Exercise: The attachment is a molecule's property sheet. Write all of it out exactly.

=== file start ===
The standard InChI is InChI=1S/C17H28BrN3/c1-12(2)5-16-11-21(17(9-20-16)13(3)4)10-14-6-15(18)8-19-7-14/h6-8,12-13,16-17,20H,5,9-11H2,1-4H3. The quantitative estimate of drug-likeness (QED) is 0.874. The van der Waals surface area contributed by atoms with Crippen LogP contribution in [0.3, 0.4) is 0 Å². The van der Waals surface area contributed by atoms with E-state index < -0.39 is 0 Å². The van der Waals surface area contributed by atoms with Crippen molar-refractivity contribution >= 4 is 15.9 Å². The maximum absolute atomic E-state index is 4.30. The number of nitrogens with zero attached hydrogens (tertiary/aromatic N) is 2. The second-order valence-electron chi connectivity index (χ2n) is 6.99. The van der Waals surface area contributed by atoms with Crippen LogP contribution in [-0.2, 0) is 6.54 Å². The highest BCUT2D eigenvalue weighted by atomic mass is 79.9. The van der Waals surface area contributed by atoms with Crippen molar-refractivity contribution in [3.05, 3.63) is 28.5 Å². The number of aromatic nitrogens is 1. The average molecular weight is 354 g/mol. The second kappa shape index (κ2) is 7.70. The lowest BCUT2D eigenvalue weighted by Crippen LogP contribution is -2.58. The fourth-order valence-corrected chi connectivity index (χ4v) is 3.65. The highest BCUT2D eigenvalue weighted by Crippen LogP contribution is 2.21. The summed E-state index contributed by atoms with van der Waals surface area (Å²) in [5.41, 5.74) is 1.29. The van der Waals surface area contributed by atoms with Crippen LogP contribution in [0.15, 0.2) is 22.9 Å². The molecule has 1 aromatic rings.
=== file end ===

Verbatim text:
The standard InChI is InChI=1S/C17H28BrN3/c1-12(2)5-16-11-21(17(9-20-16)13(3)4)10-14-6-15(18)8-19-7-14/h6-8,12-13,16-17,20H,5,9-11H2,1-4H3. The quantitative estimate of drug-likeness (QED) is 0.874. The van der Waals surface area contributed by atoms with Crippen LogP contribution in [0.3, 0.4) is 0 Å². The van der Waals surface area contributed by atoms with E-state index < -0.39 is 0 Å². The van der Waals surface area contributed by atoms with Crippen molar-refractivity contribution >= 4 is 15.9 Å². The maximum absolute atomic E-state index is 4.30. The number of nitrogens with zero attached hydrogens (tertiary/aromatic N) is 2. The second-order valence-electron chi connectivity index (χ2n) is 6.99. The van der Waals surface area contributed by atoms with Crippen LogP contribution in [-0.2, 0) is 6.54 Å². The highest BCUT2D eigenvalue weighted by atomic mass is 79.9. The van der Waals surface area contributed by atoms with Crippen molar-refractivity contribution in [3.05, 3.63) is 28.5 Å². The number of aromatic nitrogens is 1. The average molecular weight is 354 g/mol. The second kappa shape index (κ2) is 7.70. The lowest BCUT2D eigenvalue weighted by Crippen LogP contribution is -2.58. The fourth-order valence-corrected chi connectivity index (χ4v) is 3.65. The highest BCUT2D eigenvalue weighted by Crippen LogP contribution is 2.21. The summed E-state index contributed by atoms with van der Waals surface area (Å²) in [5.41, 5.74) is 1.29. The van der Waals surface area contributed by atoms with Crippen LogP contribution in [0.15, 0.2) is 22.9 Å². The molecule has 1 aromatic rings.